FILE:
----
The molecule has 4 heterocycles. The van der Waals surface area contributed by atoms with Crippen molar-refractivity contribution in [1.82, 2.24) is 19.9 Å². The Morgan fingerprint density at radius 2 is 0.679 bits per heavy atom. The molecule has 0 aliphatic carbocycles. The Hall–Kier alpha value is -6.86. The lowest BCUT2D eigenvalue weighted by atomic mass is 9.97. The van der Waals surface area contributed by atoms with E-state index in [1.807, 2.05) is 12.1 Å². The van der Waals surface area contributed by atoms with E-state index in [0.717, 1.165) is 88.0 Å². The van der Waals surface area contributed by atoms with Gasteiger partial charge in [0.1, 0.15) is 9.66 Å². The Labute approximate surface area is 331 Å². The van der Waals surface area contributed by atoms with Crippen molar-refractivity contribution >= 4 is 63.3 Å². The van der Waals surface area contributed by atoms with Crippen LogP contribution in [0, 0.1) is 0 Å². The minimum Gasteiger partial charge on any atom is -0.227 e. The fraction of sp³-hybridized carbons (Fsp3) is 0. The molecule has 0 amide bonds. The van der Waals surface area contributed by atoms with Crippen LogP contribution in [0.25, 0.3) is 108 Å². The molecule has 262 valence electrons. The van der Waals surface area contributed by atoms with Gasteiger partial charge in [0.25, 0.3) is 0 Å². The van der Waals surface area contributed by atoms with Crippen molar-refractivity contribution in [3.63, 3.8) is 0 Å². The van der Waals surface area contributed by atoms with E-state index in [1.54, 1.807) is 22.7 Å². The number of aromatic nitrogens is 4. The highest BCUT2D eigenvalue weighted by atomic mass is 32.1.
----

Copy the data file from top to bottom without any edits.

The molecule has 4 heterocycles. The van der Waals surface area contributed by atoms with Crippen molar-refractivity contribution in [1.82, 2.24) is 19.9 Å². The Morgan fingerprint density at radius 2 is 0.679 bits per heavy atom. The molecule has 0 aliphatic carbocycles. The Hall–Kier alpha value is -6.86. The lowest BCUT2D eigenvalue weighted by atomic mass is 9.97. The van der Waals surface area contributed by atoms with E-state index in [1.807, 2.05) is 12.1 Å². The van der Waals surface area contributed by atoms with E-state index in [0.717, 1.165) is 88.0 Å². The van der Waals surface area contributed by atoms with Gasteiger partial charge in [0.1, 0.15) is 9.66 Å². The Labute approximate surface area is 331 Å². The van der Waals surface area contributed by atoms with Crippen molar-refractivity contribution >= 4 is 63.3 Å². The van der Waals surface area contributed by atoms with Crippen LogP contribution in [0, 0.1) is 0 Å². The minimum Gasteiger partial charge on any atom is -0.227 e. The fraction of sp³-hybridized carbons (Fsp3) is 0. The molecule has 0 amide bonds. The van der Waals surface area contributed by atoms with Crippen LogP contribution in [0.25, 0.3) is 108 Å². The molecule has 262 valence electrons. The van der Waals surface area contributed by atoms with Gasteiger partial charge in [0.25, 0.3) is 0 Å². The van der Waals surface area contributed by atoms with Crippen molar-refractivity contribution in [3.63, 3.8) is 0 Å². The van der Waals surface area contributed by atoms with E-state index in [1.54, 1.807) is 22.7 Å². The number of aromatic nitrogens is 4. The highest BCUT2D eigenvalue weighted by atomic mass is 32.1.